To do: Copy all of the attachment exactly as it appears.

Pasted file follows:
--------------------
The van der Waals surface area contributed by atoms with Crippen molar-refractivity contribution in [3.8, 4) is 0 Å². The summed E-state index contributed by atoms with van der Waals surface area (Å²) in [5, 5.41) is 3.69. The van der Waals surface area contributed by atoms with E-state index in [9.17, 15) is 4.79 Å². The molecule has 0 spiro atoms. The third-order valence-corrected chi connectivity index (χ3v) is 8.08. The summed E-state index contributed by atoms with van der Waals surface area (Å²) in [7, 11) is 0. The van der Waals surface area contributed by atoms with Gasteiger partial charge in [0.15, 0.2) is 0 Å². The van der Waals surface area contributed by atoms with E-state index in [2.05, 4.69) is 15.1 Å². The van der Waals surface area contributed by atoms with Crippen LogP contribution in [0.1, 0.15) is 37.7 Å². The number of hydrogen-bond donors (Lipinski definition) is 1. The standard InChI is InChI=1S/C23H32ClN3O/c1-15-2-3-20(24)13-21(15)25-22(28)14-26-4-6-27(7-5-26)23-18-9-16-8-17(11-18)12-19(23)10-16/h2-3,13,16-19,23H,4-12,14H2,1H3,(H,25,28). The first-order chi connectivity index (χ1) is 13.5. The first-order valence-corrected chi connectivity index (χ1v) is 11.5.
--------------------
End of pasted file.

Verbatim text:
The van der Waals surface area contributed by atoms with Crippen molar-refractivity contribution in [3.8, 4) is 0 Å². The summed E-state index contributed by atoms with van der Waals surface area (Å²) in [5, 5.41) is 3.69. The van der Waals surface area contributed by atoms with E-state index in [9.17, 15) is 4.79 Å². The molecule has 0 spiro atoms. The third-order valence-corrected chi connectivity index (χ3v) is 8.08. The summed E-state index contributed by atoms with van der Waals surface area (Å²) in [7, 11) is 0. The van der Waals surface area contributed by atoms with Gasteiger partial charge in [0.15, 0.2) is 0 Å². The van der Waals surface area contributed by atoms with E-state index in [2.05, 4.69) is 15.1 Å². The van der Waals surface area contributed by atoms with Crippen LogP contribution in [0.1, 0.15) is 37.7 Å². The number of hydrogen-bond donors (Lipinski definition) is 1. The standard InChI is InChI=1S/C23H32ClN3O/c1-15-2-3-20(24)13-21(15)25-22(28)14-26-4-6-27(7-5-26)23-18-9-16-8-17(11-18)12-19(23)10-16/h2-3,13,16-19,23H,4-12,14H2,1H3,(H,25,28). The first-order chi connectivity index (χ1) is 13.5. The first-order valence-corrected chi connectivity index (χ1v) is 11.5.